This is a discussion on Question please about odds within the online poker forums, in the General Poker section; First time poster here. I hope this is the correct venue and if not, please move accordingly.
In a 3 way hold'em pot, the hands were:
According to poker player hand calculator, the J4 is more of a favorite to suck out versus the two Kings.
My question is "why".
Obviously the J4 could catch the 2 outer of either J just as the KK could catch one of his Kings. In addition the J4 could catch two running 4s, but since that happens like every 900 hands, that very small advantage is far out weighed by the fact that both a J and a K could turn/river and give the Kings the victory.
So, my question is why after the flop in that 3 way hand, is the J4 more likely to win compared to the KK?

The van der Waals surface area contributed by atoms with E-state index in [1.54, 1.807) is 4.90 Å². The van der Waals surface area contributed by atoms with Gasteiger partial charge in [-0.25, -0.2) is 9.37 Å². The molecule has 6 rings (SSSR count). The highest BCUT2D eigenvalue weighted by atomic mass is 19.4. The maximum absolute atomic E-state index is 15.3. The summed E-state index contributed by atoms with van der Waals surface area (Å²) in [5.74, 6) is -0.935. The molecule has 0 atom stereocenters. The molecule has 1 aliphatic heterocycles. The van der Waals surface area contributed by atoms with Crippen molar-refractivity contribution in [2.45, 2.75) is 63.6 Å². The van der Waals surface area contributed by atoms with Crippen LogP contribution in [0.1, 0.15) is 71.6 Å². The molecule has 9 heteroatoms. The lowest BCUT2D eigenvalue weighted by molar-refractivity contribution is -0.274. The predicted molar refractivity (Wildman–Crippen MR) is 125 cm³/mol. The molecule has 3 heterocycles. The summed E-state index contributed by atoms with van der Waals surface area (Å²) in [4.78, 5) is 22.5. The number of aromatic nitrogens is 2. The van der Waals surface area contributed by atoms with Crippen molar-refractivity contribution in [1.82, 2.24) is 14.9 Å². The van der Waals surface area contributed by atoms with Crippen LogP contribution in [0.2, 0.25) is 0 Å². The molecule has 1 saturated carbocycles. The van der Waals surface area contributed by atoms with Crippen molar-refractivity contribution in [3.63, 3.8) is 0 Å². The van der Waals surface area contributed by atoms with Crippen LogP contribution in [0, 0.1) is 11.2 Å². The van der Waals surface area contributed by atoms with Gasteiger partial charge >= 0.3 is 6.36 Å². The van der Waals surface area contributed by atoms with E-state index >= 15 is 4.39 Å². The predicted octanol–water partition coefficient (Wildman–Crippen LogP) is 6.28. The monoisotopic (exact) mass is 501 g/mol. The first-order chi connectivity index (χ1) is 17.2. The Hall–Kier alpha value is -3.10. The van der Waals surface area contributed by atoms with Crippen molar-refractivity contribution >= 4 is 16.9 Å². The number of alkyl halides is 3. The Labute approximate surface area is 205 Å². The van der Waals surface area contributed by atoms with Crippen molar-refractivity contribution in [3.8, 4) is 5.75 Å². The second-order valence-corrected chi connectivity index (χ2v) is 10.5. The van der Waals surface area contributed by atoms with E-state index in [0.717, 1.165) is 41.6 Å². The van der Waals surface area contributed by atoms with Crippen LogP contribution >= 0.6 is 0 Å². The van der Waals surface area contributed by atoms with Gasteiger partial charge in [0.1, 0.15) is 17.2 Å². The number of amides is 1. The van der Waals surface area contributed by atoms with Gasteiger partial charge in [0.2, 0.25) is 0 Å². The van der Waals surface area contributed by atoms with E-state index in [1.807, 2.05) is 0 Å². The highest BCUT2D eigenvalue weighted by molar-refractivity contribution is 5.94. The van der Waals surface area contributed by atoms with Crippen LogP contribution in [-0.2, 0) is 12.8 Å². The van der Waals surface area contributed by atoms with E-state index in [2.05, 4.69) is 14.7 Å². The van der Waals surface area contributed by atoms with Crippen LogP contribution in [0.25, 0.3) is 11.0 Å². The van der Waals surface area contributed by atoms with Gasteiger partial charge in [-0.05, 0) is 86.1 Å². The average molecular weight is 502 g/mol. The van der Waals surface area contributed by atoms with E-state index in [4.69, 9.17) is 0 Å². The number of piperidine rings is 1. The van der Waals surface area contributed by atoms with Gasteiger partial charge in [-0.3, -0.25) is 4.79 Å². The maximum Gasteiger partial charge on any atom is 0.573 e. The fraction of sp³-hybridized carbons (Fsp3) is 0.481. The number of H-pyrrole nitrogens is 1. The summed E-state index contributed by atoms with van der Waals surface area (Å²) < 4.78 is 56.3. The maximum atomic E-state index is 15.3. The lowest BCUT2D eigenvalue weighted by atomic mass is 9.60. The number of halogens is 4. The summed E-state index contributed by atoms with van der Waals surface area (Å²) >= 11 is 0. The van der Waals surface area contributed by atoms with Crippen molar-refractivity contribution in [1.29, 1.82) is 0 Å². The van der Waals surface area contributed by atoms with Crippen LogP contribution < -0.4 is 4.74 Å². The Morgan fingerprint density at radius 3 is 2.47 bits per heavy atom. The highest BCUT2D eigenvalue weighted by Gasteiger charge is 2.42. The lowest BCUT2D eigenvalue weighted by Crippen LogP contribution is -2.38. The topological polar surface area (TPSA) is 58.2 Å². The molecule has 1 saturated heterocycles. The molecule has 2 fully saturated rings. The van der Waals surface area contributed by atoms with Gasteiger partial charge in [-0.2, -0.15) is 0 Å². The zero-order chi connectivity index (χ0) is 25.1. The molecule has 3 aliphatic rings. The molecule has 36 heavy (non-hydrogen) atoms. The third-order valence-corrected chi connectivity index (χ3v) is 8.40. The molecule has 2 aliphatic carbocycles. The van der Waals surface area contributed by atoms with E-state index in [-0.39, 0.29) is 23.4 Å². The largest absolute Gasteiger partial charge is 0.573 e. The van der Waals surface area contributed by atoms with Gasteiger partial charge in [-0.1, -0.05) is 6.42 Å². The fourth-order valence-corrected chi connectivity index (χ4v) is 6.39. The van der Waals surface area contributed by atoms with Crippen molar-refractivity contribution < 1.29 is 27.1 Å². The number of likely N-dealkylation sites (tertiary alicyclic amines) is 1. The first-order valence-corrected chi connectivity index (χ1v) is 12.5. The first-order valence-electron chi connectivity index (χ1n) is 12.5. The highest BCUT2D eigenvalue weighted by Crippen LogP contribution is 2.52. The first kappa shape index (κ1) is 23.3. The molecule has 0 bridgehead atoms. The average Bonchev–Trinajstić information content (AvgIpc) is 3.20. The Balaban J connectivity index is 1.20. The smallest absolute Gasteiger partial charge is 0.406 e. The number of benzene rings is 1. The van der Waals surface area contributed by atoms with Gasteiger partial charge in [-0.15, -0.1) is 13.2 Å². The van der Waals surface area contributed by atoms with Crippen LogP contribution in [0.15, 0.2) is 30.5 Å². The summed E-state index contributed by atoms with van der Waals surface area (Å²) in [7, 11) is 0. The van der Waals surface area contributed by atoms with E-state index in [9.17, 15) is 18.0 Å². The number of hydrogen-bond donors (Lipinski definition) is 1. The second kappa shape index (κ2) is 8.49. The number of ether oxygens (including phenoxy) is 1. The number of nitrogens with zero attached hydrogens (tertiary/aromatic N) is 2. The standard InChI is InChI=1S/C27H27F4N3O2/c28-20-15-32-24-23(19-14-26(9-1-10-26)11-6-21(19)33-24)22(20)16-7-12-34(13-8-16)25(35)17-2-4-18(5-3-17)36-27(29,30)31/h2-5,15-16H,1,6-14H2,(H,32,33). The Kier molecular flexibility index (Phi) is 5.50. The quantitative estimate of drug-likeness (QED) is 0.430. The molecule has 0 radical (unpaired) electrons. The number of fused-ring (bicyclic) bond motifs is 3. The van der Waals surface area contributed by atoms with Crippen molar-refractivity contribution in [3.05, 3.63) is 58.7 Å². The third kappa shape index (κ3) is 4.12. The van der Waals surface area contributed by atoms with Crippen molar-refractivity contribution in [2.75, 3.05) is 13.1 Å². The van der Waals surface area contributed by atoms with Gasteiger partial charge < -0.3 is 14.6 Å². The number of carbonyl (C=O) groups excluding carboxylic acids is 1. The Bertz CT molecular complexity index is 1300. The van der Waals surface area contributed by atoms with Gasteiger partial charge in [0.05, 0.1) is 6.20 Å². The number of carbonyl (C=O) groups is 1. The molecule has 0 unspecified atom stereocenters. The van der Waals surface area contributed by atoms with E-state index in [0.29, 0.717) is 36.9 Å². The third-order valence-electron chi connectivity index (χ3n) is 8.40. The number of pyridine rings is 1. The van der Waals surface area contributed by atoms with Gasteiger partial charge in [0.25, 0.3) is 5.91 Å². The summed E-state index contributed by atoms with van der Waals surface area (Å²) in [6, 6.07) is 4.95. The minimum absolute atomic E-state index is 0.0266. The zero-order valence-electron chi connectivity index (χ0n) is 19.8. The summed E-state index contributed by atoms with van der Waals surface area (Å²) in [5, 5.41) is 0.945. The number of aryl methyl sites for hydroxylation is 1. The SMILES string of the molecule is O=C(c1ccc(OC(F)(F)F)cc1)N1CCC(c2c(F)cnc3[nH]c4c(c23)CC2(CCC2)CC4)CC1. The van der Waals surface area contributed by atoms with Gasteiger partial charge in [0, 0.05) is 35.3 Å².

I had the 66 in the above scenario. After a brutal J on the river, I checked the card player hand calculator to see how far ahead I was post flop. That is when my fyzzy logic caused me to question why the J4 was ahead of the KK in the 3 way pot versus my set of sixes. My simple math told me each hand was about 8% to win. I didn't realize that 2 running flush cards would show up 5% of the time which left me with 79% to win in this 3 way mega pot. For the record, I wouldn't play J4 or J6.
Were you all-in before the flop? If not, how did all three of you end up all-in on a monotone flop without a spade amongst you? With a set and a low enough SPR, you probably have to call even if you know you're against the flush, but that "low enough SPR" qualification means you put in way too much of your stack preflop with a small pair.
About the only sane way that I could see this hand making sense is that you're very low in chips, open-shove with the 66s and get called by the KK. Then the J4s hand comes along from the BB because of pot odds (would still require pretty short stacks).
Edit: Were you not all-in? Did this check down? There's a lot of information missing here.
I get no respect. When I move all-in, people from other tables call.